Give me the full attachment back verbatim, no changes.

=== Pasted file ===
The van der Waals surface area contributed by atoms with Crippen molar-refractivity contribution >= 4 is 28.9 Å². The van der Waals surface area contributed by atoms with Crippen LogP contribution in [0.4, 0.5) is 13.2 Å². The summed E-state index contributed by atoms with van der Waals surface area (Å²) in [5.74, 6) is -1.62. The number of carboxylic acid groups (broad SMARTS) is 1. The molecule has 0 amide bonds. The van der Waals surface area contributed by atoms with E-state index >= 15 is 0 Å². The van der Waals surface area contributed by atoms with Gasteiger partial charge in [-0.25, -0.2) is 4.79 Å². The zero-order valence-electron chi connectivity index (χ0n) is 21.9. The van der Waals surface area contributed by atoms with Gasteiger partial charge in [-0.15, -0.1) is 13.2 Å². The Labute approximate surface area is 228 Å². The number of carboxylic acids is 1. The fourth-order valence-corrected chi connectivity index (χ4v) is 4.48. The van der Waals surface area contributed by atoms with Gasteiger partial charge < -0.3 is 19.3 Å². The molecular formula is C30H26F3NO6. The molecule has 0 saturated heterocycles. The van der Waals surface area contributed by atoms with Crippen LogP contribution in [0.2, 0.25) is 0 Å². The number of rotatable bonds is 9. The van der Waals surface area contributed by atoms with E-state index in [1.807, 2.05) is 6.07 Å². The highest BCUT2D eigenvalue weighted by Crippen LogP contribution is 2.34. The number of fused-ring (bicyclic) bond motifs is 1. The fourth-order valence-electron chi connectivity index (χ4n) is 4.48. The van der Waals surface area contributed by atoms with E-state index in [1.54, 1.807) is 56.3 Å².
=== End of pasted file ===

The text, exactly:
The van der Waals surface area contributed by atoms with Crippen molar-refractivity contribution >= 4 is 28.9 Å². The van der Waals surface area contributed by atoms with Crippen LogP contribution in [0.4, 0.5) is 13.2 Å². The summed E-state index contributed by atoms with van der Waals surface area (Å²) in [5.74, 6) is -1.62. The number of carboxylic acid groups (broad SMARTS) is 1. The molecule has 0 amide bonds. The van der Waals surface area contributed by atoms with E-state index >= 15 is 0 Å². The van der Waals surface area contributed by atoms with Gasteiger partial charge in [-0.25, -0.2) is 4.79 Å². The zero-order valence-electron chi connectivity index (χ0n) is 21.9. The van der Waals surface area contributed by atoms with Gasteiger partial charge in [-0.15, -0.1) is 13.2 Å². The Labute approximate surface area is 228 Å². The number of carboxylic acids is 1. The fourth-order valence-corrected chi connectivity index (χ4v) is 4.48. The van der Waals surface area contributed by atoms with Gasteiger partial charge < -0.3 is 19.3 Å². The molecular formula is C30H26F3NO6. The molecule has 0 saturated heterocycles. The van der Waals surface area contributed by atoms with Crippen LogP contribution in [0.2, 0.25) is 0 Å². The number of rotatable bonds is 9. The van der Waals surface area contributed by atoms with E-state index in [1.807, 2.05) is 6.07 Å². The highest BCUT2D eigenvalue weighted by Crippen LogP contribution is 2.34. The number of fused-ring (bicyclic) bond motifs is 1. The fourth-order valence-electron chi connectivity index (χ4n) is 4.48. The van der Waals surface area contributed by atoms with E-state index in [1.54, 1.807) is 56.3 Å².